2. Brian Mays says:

    When the reactors that comprise the current fleet of nuclear plants in the US were being designed, it was assumed that they would be operated like the coal plants of the day: run a little while and shut down; clean whatever needs to be cleaned, fix whatever needs to be fixed; then start up again. This is how the plants were operated several decades ago, which is why the early capacity factors of the older plants are dismal by today’s standards.

    Why would anyone put the effort into designing the plant to operate during a hurricane if the plant was going to be shut down every now and then anyway? That would be just another outage.

    Experience has taught us better.

    • Rob Brixey says:


      Some CANDU plants can lower power quicklly to “self sustaining” values.
      Here’s how that helps.
      When the grid becomes unstable, which can be from a wide area external event such as a hurricane, or something as transient as a solar storm – many plants suffer load rejection trips / scrams. That removes the plant as a generator for the grid AND it removes its own Aux Transformers as a source of power for the plant itself. This can quickly become a Loss of Offsite Power – only a few Emergency Diesel start failures away from a Station Blackout.

      By now, no explanation of the safety significance of Station Blackouts should be needed.

      Plants that can quickly follow load can reduce their power to provide their own internal loads – thus avoiding the first domino in the sequence of a rather risky transient.

      Everyone’s favorite Navy reactors can provide self sustaining “hotel loads” with a good deal of stability – it’s a good idea for the big plants too.

  3. Michael Karnerfors says:

    Nice post Rod.

    By the way: you don’t need to call Busby “professor” any more. Univ. of Ulster seems to have excised him.

    • Joel Riddle says:

      I am just shocked that a person of such integrity as Busby would be let go!!!

      (If that didn’t set off your sarcasm meter, you better go get it re-calibrated.)

  4. Jeff Walther says:

    It would be interesting to read how coal and natural gas plants fared. Were any windmills in the hurricane’s path?

  5. William Vaughn says:

    I note that the wiki page on “Load following power plants” points out that the French PWRs use something called “grey” control rods to adjust their power output. Is there some licensing restriction that prevents US plants using the same technology or is there some technical reason why older plants like Oyster Creek can’t be upgraded?

    I find it a curious engineering mindset that these plants weren’t originally designed to follow there own electrical load if and when it became necessary.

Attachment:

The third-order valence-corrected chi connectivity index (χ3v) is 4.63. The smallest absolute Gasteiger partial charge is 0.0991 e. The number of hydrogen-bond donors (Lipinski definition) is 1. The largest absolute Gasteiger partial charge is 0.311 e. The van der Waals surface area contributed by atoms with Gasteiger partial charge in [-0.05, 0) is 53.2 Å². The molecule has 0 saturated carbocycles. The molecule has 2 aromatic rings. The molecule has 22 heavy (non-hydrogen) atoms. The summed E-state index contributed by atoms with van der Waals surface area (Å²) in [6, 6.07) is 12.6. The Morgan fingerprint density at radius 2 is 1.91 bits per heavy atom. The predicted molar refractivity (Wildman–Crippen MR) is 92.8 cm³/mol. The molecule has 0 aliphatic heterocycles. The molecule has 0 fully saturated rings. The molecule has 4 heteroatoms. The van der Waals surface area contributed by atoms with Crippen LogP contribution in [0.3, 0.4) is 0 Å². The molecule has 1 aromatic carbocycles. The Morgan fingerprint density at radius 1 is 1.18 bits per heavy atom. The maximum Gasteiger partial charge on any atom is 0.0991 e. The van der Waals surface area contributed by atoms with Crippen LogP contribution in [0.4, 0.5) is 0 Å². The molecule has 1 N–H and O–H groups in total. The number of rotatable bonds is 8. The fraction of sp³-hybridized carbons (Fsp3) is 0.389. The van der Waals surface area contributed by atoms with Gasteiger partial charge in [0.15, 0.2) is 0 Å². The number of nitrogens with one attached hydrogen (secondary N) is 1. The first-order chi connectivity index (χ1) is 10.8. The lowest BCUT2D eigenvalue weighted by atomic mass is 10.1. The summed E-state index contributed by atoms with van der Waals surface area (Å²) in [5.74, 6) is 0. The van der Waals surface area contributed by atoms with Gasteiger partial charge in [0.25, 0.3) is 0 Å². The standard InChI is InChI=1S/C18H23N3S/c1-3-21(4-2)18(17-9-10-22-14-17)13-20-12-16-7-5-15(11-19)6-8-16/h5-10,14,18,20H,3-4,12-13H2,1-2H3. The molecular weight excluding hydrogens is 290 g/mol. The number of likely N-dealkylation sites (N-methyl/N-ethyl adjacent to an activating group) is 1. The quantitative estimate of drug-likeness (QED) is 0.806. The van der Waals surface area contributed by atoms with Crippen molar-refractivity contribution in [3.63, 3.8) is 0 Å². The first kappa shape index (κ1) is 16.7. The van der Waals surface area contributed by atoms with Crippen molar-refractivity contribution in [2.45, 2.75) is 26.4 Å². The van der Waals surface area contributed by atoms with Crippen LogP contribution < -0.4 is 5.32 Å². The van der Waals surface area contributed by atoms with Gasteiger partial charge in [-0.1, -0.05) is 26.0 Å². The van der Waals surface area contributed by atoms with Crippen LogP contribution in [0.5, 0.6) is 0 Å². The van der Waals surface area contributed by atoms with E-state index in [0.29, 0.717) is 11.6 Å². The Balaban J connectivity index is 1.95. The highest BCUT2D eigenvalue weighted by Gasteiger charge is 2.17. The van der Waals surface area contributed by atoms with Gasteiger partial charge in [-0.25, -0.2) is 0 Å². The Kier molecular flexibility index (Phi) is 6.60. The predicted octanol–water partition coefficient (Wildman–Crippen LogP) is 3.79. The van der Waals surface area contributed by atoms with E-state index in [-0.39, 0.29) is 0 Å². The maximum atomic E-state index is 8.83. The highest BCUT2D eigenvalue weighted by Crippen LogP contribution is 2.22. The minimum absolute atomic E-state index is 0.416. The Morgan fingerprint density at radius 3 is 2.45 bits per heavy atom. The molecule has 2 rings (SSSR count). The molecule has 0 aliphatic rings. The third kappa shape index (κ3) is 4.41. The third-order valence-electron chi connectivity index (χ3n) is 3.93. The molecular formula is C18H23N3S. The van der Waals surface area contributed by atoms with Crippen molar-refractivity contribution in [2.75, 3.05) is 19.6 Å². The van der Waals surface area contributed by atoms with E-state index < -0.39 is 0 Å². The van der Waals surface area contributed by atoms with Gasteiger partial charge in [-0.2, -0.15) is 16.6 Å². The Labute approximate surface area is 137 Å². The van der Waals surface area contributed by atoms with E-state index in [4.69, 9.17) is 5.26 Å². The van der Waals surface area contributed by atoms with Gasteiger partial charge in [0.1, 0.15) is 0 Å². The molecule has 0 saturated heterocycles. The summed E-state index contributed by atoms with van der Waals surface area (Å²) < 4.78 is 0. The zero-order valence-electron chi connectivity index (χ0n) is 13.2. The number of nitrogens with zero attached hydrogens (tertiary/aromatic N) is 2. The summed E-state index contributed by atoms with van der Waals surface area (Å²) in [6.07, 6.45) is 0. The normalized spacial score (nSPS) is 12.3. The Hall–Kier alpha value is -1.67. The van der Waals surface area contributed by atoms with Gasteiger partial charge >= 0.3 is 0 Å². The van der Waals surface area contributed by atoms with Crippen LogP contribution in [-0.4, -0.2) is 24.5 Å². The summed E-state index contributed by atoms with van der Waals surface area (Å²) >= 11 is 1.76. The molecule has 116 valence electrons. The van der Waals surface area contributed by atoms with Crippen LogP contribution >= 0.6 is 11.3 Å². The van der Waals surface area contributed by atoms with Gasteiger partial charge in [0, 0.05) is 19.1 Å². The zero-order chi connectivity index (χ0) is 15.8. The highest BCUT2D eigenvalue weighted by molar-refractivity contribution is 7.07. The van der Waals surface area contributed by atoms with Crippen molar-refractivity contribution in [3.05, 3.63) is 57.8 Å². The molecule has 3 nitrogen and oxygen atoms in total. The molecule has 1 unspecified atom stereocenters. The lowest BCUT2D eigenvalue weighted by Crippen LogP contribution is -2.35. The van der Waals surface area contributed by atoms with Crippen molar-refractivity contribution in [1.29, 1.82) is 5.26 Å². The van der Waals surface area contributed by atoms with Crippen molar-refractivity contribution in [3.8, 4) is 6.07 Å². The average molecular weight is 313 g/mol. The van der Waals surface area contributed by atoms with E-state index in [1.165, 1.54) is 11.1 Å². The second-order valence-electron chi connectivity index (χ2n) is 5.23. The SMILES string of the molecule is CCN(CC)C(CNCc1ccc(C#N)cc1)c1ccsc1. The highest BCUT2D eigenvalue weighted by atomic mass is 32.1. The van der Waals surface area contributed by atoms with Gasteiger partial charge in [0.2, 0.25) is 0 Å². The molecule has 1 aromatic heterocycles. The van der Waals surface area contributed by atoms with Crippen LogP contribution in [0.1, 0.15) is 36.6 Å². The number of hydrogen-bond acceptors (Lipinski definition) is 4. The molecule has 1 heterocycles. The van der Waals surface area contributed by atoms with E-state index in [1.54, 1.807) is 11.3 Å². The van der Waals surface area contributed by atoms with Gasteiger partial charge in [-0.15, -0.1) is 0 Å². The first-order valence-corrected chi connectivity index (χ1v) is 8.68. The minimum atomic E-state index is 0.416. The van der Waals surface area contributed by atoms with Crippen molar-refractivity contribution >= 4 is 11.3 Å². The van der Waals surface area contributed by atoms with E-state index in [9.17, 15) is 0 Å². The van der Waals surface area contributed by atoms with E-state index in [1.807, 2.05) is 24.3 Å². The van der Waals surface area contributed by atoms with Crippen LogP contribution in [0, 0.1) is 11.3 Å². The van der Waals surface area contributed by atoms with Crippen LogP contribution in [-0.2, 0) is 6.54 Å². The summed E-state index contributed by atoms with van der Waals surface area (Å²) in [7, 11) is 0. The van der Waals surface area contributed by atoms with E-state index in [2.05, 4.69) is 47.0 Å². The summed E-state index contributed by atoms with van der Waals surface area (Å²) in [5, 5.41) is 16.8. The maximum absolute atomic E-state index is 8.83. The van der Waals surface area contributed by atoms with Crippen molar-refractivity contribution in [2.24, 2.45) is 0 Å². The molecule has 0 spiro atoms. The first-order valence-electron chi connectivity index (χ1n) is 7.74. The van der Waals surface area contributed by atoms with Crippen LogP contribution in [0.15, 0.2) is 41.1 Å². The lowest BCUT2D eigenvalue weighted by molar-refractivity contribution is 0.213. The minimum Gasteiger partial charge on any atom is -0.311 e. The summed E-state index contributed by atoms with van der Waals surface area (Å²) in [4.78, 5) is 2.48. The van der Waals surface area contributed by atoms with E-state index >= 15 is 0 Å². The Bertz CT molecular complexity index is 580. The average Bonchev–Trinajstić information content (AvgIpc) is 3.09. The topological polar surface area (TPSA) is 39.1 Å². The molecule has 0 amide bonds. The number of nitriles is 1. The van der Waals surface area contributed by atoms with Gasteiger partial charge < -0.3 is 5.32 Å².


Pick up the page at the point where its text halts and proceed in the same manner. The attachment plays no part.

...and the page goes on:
Why did the designers want to be so dependent upon the grid? It seems to me to be a design flaw and It is simply more fodder to feed critics like Busby.

    • jmdesp says:

      Actually the French PWR today mostly use bore injection for load following.
      The bore guarantees a better, more even regulation of power inside the vessel.

      The EPR will make more use of grey control rods, as it’s being conceived from start to solve the difficulties it can involves.

  6. Keith BSNE '77 PE says:

    Rod, On SSBN 631 we had a “battleshort” switch in the alley(like you did), I pulled 9 DPM on a fast scram recovey in 1972. 1,000MWe plants don’t have battleshort, they pull rods at 0.25 DPM, they are on a different mission and the plants are built with cost involved, not like Navy. Navy plant always has a load T/Gs or shaft, A sub plant could load follow and their fuel would not fail. Quad Cites and I think Dresden tried the load following in early 70’s, not good, fuel failures. (talk to old GE nuke about “PCIOMR”) If you lose grid, where does the 1,000MWe go? nowhere, so trip your plant. I wanted to keep the boat power going to save boat/crew, if civilian plant goes down, no one dies.

  7. James Greenidge says:

    A freebie PSA seed for Ben Heard to try:

    Scene; a lovely meadow in the Outback where cute frilly little girls are plucking flowers. After a long pause, voice-over; “In this fresh natural meadow, these girls are being exposed to (X) times more radiation than exists in the towns around the freak rare zero-causality incident at Fukushima, but there are many who don’t want you to hear that…” As scene fades the camera pulls back to a soot-belching coal/oil plant on the horizon.

    Sweet and simple and non-techie and heart-tugger to boot.

    James Greenidge
    Queens NY